Again Raspbmc didn’t do too impressive and playback was halted every 5 seconds for 1 second while the other two contestants had no trouble playing this video without any delays or other glitches. All three contestants had no trouble playing this video without any delays or other glitches and the Raspberry Pi was only pushed beyond its limit when trying to skip forward 10 minutes.
Features (out of box)
All three XBMC flavors deliver quite a complete media center experience. CEC worked out of the box on all installation allowing you to control XBMC with the remote of your TV
thought updating to the latest beta of Raspbmc broke this feature. OpenELEC and Raspbmc have an auto updater which XBian users have to do without. XBian can be update but this requires login in to the Rasberry Pi with SSH and downloading an running a script and may a bit too scary for novice computer users. XBian misses PVR functionality offered by the other two distributions as well. All distributions now offer PVR functionality out of the box. PVR is probably something the majority of the users won’t use but if you plan to hook up your XBMC to a remote TV server (like TVheadend) XBian is not for you at the moment all our contestants can handle it.
All three distributions are still under construction and many features and improvements will be added in the near future. Though none of the three are completely finished at this moment OpenELEC seems to be the best choice with its smooth user interface a outstanding video playback capabilities and a great set of features.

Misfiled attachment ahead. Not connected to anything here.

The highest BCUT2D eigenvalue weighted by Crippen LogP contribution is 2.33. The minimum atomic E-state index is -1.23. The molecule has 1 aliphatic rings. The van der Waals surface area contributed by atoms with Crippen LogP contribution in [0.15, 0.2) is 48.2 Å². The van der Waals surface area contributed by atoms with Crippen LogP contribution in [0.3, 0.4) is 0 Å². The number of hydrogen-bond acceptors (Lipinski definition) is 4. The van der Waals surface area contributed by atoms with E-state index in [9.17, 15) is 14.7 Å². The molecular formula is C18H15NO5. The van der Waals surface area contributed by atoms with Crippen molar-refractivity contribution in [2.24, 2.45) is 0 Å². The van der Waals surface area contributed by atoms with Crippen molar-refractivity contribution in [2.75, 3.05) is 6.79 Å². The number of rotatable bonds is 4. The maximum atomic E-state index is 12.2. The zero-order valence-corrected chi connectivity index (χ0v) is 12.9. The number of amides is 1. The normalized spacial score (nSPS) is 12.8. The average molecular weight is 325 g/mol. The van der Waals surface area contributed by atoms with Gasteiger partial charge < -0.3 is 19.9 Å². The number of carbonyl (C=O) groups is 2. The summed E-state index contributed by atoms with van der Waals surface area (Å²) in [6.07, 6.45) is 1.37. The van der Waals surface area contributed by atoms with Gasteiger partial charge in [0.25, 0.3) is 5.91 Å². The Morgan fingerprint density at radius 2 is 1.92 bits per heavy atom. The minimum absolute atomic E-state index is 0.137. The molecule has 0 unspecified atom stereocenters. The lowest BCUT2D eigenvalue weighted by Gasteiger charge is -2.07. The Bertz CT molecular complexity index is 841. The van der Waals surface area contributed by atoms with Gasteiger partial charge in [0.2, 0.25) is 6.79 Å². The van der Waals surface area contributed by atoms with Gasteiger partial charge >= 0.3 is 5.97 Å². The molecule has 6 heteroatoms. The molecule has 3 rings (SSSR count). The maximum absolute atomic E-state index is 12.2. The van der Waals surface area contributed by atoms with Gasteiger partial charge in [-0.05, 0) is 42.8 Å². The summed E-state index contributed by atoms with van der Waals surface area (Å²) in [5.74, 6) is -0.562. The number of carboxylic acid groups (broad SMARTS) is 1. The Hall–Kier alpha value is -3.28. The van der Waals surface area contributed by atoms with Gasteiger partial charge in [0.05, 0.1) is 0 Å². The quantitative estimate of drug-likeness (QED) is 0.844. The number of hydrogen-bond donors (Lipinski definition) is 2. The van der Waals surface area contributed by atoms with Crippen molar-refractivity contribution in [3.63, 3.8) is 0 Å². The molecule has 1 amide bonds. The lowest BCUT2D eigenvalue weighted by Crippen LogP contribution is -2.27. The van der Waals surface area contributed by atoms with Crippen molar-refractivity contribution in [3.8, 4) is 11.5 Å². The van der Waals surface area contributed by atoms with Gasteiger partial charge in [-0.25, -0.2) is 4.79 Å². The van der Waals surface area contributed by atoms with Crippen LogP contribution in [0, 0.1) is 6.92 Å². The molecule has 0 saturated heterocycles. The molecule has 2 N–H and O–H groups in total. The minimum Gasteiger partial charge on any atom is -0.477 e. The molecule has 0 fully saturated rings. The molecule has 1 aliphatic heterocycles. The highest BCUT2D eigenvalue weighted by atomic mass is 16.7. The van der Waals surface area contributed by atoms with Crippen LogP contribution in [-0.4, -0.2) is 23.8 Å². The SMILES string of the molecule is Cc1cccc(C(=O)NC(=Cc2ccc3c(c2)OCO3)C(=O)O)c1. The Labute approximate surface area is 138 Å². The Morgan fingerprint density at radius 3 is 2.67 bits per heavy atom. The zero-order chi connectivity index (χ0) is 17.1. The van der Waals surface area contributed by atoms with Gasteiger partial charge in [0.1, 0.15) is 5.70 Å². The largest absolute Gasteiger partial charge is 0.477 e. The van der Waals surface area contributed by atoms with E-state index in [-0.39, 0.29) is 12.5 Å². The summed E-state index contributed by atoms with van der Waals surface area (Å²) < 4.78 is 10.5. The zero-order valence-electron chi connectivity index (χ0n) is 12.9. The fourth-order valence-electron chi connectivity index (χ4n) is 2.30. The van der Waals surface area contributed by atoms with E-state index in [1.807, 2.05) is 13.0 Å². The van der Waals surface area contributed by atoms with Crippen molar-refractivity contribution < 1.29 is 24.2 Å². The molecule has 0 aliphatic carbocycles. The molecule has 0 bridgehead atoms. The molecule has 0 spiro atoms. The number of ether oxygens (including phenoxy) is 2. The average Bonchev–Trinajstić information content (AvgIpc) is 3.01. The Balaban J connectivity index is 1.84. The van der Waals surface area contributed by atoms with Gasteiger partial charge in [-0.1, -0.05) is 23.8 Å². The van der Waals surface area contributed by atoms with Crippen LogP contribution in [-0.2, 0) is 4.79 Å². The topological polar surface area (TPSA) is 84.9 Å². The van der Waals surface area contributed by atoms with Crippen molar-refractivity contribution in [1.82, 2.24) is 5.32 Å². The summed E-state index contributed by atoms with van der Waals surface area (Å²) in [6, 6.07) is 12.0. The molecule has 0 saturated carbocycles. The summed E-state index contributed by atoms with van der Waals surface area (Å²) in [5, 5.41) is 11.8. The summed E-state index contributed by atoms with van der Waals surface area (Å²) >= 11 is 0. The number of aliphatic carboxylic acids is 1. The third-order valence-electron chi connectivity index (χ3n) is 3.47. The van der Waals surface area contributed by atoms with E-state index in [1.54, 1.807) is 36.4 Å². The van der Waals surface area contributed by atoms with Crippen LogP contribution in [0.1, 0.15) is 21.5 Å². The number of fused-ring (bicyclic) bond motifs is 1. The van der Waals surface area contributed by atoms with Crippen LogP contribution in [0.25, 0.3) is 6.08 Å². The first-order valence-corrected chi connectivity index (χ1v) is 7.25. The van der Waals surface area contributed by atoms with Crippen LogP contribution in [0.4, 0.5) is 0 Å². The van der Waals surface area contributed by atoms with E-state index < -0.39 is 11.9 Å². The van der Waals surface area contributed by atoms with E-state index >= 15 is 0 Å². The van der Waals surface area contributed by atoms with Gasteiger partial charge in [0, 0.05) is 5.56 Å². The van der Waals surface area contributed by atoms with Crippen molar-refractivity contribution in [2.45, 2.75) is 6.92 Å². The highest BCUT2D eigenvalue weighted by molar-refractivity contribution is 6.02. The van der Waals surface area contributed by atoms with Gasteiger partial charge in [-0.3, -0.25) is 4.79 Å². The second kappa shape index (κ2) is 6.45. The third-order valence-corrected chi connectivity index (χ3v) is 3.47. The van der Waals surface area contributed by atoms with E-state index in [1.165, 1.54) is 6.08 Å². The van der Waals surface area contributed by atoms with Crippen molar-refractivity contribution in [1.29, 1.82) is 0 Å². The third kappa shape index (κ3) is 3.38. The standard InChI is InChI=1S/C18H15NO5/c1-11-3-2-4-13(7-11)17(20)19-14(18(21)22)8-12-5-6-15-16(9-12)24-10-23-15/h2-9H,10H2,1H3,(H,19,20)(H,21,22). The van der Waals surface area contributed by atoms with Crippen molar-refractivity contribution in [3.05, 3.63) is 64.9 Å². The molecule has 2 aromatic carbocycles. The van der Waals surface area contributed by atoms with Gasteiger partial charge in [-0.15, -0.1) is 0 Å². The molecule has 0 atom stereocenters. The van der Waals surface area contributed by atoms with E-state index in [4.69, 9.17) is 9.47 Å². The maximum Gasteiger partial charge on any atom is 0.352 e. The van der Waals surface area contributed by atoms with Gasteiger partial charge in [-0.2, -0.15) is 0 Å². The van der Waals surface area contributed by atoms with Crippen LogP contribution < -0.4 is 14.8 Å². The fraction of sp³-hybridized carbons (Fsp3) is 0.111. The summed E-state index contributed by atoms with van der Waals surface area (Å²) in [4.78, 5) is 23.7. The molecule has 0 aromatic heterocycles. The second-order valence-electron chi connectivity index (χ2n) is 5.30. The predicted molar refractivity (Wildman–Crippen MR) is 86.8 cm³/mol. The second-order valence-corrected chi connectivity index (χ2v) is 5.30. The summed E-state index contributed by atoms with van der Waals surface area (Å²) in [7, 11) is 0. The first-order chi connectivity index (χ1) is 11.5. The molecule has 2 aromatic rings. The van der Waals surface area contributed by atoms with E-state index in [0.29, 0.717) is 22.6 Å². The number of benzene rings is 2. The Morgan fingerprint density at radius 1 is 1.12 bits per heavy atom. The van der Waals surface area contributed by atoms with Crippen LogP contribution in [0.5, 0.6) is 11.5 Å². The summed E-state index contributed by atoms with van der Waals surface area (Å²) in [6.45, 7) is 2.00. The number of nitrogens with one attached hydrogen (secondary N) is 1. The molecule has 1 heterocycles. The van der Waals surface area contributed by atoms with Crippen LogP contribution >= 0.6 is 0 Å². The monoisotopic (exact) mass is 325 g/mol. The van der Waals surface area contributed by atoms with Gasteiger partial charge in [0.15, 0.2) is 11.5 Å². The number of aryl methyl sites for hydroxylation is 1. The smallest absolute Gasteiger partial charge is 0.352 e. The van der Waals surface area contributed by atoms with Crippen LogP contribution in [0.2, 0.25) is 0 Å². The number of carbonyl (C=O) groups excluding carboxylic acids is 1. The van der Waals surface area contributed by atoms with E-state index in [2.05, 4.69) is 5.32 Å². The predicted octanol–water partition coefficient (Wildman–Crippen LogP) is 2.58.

XBian performs as well as OpenELEC but lacks quite a lot of nice features like the auto updater and PVR. Raspbmc is doing fine in the feature department but the slow start up time stuttering video playback and lagging user interface make it finish last for now.
XBian and Raspbmc share the second place. Both of them offer good video playback and smooth user interface as well but miss some of the specific advantages of OpenELEC. Raspbmc is feature packed but it takes twice as long to start up as the other two and also the installation process is quite time consuming (though you’ll usually only go through this once). XBian misses features like an autoupdater and the settings menu feels a bit immature but it boots just as fast as OpenELEC and also offers a good set of features.
All three are by now really good alternatives to XBMC running on a HTPC and which one is your favorite depends on your personal requirements and taste. My personal favorite is still OpenELEC but I’ll be watching the other two as well to see where they go.
Once you’ve made your choice you might also be interested in this guide describing how to get the most out of XBMC on your Raspberry Pi.